The charity says its research suggests 150,000 women will be around £3,500 a year worse off when the new universal credit takes effect next year.
Single mums on low incomes would be forced to make ends meet by either working longer hours or by getting into debt, the charity claims.
Chief executive of Save the Children Justin Forsyth said: "Universal credit will help some families, but mums working hard to stay above the breadline are its big blind spot.
It's incredibly hard bringing up three kids on £370 a week - losing almost a fifth of that will push many families over the edge.
"The Government must make sure mums who want to work keep more of their incomes and get more support with childcare.
"Otherwise we'll see fewer women in the workplace and more children growing up in poverty."
The charity's report - Ending Child Poverty - claims the changes would make it less attractive for parents to come off benefits and into work because of poor childcare support.
The charity is organising a Mums United campaign on Mother's Day to try to persuade Chancellor George Osborne to stop the changes ahead of next week's budget.
Kym Marsh said: "Having been a single mum on benefits I completely understand when they say that the best chance kids have of not growing up in poverty is if their mums can work.
"The problem, though, is not just the cost of childcare – every mums nightmare!– but also that the Government's new welfare reforms coming in are going to mean work won't pay for some of the poorest mums out there. So what happens to them and their kids?"
But the Department for Work and Pensions said 600,000 lone parents would be better off under a system that "incentivised work and made work pay".
By the time universal credit is fully implemented, the Government expects 900,000 people to be lifted out of poverty.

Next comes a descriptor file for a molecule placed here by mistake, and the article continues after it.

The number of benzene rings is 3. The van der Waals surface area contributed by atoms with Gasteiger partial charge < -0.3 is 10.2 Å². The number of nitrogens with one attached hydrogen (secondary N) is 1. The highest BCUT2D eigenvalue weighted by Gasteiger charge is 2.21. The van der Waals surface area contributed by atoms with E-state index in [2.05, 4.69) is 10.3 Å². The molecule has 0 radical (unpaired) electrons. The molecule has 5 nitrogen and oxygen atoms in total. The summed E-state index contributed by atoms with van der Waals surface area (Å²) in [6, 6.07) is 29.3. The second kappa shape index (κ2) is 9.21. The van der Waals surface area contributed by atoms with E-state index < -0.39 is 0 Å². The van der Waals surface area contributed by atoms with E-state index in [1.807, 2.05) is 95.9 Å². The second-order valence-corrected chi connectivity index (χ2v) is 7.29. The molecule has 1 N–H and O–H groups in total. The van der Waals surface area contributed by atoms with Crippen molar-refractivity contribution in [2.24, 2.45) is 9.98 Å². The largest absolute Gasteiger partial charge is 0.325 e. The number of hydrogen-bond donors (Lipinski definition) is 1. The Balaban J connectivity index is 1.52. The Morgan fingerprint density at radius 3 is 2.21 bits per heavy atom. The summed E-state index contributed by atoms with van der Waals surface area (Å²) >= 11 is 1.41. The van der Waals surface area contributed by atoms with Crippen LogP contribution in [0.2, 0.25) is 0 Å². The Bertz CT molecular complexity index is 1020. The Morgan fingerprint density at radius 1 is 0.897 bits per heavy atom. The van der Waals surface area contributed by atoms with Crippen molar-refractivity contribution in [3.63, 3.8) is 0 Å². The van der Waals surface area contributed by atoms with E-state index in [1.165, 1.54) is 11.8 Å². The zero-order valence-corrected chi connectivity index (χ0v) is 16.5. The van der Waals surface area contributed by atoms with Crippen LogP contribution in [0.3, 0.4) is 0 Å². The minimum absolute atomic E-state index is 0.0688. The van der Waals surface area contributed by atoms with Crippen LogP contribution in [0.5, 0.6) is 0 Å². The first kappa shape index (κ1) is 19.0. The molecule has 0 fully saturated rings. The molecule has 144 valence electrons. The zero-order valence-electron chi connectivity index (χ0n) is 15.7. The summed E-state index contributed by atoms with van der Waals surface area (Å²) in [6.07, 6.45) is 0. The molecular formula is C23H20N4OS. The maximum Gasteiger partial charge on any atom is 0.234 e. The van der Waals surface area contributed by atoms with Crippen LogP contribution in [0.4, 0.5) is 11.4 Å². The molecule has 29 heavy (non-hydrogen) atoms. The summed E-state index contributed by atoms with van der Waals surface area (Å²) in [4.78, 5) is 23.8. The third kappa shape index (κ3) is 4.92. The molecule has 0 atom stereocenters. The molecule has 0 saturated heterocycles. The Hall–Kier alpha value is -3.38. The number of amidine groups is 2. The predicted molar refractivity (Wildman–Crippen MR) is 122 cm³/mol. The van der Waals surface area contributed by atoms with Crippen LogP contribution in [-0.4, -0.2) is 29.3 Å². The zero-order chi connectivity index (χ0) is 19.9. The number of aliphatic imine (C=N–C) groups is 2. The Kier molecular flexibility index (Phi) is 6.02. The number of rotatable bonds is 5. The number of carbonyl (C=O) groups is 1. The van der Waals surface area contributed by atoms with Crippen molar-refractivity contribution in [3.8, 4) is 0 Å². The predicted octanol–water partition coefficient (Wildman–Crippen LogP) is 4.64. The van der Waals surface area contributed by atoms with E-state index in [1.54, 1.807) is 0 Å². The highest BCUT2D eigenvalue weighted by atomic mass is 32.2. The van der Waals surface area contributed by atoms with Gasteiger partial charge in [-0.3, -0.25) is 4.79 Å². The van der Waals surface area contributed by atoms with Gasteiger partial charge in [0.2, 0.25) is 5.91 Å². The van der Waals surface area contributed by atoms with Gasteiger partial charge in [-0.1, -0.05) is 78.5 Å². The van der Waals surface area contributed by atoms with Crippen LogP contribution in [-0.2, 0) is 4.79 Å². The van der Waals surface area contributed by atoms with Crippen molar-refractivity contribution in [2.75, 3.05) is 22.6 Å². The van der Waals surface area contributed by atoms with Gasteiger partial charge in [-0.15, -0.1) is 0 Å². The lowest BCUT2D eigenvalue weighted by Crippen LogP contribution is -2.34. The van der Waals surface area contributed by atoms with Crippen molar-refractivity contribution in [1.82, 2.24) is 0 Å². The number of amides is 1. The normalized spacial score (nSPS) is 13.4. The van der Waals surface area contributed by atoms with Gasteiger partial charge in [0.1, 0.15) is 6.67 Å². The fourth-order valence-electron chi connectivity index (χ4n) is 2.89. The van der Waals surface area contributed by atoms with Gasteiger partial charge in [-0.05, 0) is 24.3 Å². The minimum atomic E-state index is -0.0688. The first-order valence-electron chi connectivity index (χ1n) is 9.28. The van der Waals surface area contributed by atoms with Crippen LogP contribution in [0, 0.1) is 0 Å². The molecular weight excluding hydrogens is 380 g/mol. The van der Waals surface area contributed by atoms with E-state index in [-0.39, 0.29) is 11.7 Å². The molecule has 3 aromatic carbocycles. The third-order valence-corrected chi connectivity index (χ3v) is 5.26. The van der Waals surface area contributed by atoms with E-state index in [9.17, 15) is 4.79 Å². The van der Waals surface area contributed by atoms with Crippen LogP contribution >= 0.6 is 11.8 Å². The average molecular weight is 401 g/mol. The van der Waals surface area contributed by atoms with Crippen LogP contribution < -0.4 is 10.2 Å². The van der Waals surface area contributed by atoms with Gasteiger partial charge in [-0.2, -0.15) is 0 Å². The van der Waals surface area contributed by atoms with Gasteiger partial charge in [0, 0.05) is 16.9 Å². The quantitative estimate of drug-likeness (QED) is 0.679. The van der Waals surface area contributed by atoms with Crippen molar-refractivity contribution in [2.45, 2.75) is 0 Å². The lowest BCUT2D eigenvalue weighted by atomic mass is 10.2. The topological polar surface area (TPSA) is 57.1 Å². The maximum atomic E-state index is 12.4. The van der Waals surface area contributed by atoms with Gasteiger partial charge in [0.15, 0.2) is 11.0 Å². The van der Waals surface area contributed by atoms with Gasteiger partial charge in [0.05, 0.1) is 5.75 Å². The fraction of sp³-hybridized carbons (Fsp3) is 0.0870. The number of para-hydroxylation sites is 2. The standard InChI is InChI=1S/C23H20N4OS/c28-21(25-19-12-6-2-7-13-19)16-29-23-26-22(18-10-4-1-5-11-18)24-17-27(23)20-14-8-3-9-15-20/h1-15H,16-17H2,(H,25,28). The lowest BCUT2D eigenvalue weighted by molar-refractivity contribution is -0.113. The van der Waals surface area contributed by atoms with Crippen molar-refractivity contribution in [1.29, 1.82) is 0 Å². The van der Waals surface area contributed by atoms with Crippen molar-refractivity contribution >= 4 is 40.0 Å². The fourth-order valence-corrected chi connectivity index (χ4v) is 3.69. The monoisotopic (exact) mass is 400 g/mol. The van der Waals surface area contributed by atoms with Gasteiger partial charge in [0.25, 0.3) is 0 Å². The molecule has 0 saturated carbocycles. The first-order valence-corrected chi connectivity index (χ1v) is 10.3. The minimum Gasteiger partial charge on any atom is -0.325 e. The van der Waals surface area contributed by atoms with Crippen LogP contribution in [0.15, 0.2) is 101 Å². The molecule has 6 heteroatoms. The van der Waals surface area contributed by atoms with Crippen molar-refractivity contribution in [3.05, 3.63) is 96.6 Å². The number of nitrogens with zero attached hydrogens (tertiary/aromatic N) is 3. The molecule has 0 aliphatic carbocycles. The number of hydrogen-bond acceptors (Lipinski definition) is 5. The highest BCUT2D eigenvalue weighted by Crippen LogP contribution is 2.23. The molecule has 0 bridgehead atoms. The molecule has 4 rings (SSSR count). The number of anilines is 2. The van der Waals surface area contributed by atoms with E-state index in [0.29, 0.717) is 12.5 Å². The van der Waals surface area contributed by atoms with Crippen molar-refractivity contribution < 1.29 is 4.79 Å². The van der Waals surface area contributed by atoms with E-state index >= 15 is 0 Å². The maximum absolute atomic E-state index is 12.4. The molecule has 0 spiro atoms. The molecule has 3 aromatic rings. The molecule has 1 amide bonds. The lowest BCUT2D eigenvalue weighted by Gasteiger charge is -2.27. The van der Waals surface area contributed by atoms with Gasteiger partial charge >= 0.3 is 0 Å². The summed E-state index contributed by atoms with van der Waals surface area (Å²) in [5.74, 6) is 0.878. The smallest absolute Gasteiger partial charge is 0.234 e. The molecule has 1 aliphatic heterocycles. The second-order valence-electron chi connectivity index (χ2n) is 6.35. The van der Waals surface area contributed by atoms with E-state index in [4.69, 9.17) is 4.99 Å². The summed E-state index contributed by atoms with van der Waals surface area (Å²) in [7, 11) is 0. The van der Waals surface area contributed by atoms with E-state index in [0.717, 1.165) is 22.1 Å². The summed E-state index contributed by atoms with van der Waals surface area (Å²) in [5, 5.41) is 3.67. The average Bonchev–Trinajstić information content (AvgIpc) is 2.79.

A spokeswoman for the DWP said the Save the Children's claims were based on hypothetical examples and it was wrong to assert that lone parents would lose out under universal credit.
"The truth is 600,000 lone parents will be better off under a system which will incentivise work and make work pay", a spokeswoman told the BBC.
"This is in stark contrast to the broken system this government inherited which only rewards lone parents who work 16 hours or more.
"Under universal credit 80,000 more families, including lone parents, will be able to claim childcare support - no matter how few hours they work," she added.
Shadow employment minister Stephen Timms said the government must work harder to get universal credit right.
"The best way to get children out of poverty is to get more parents in work," he said.
"But as this report shows, their current plans will lock in a parents' penalty, chip away at the incentives for thousands to work and push 150,000 working parents deeper into poverty."
What do you think? Will you be affected by the changes?
More on Parentdish: Universal credit: Why 150,000 working mums will be worse off